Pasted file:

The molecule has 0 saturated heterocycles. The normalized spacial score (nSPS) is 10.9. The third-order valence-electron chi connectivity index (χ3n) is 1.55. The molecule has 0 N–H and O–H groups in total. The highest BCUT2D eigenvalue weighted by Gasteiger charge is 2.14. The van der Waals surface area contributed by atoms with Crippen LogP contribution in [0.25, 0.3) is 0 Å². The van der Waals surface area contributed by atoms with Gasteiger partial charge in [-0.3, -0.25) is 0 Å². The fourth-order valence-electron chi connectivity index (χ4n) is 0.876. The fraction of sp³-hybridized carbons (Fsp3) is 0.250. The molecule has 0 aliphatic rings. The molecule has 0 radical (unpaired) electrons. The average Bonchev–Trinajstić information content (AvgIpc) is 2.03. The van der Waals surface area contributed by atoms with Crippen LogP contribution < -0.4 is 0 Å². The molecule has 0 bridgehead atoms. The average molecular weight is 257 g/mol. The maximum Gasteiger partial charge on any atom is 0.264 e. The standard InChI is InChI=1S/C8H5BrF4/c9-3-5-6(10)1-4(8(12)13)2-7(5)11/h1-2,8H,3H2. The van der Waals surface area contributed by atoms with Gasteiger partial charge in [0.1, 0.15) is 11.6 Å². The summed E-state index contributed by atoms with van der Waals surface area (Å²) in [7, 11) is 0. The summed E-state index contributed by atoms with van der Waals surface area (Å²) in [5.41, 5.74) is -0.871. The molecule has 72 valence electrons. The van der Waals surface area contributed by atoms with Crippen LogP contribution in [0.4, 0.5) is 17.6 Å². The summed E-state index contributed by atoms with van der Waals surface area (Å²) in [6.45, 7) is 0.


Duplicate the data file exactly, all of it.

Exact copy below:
The molecule has 0 saturated heterocycles. The normalized spacial score (nSPS) is 10.9. The third-order valence-electron chi connectivity index (χ3n) is 1.55. The molecule has 0 N–H and O–H groups in total. The highest BCUT2D eigenvalue weighted by Gasteiger charge is 2.14. The van der Waals surface area contributed by atoms with Crippen LogP contribution in [0.25, 0.3) is 0 Å². The van der Waals surface area contributed by atoms with Gasteiger partial charge in [-0.3, -0.25) is 0 Å². The fourth-order valence-electron chi connectivity index (χ4n) is 0.876. The fraction of sp³-hybridized carbons (Fsp3) is 0.250. The molecule has 0 aliphatic rings. The molecule has 0 radical (unpaired) electrons. The average Bonchev–Trinajstić information content (AvgIpc) is 2.03. The van der Waals surface area contributed by atoms with Crippen LogP contribution < -0.4 is 0 Å². The molecule has 0 bridgehead atoms. The average molecular weight is 257 g/mol. The maximum Gasteiger partial charge on any atom is 0.264 e. The standard InChI is InChI=1S/C8H5BrF4/c9-3-5-6(10)1-4(8(12)13)2-7(5)11/h1-2,8H,3H2. The van der Waals surface area contributed by atoms with Gasteiger partial charge in [0.1, 0.15) is 11.6 Å². The summed E-state index contributed by atoms with van der Waals surface area (Å²) in [7, 11) is 0. The summed E-state index contributed by atoms with van der Waals surface area (Å²) in [5.41, 5.74) is -0.871. The molecule has 72 valence electrons. The van der Waals surface area contributed by atoms with Crippen LogP contribution in [0.4, 0.5) is 17.6 Å². The summed E-state index contributed by atoms with van der Waals surface area (Å²) in [6.45, 7) is 0.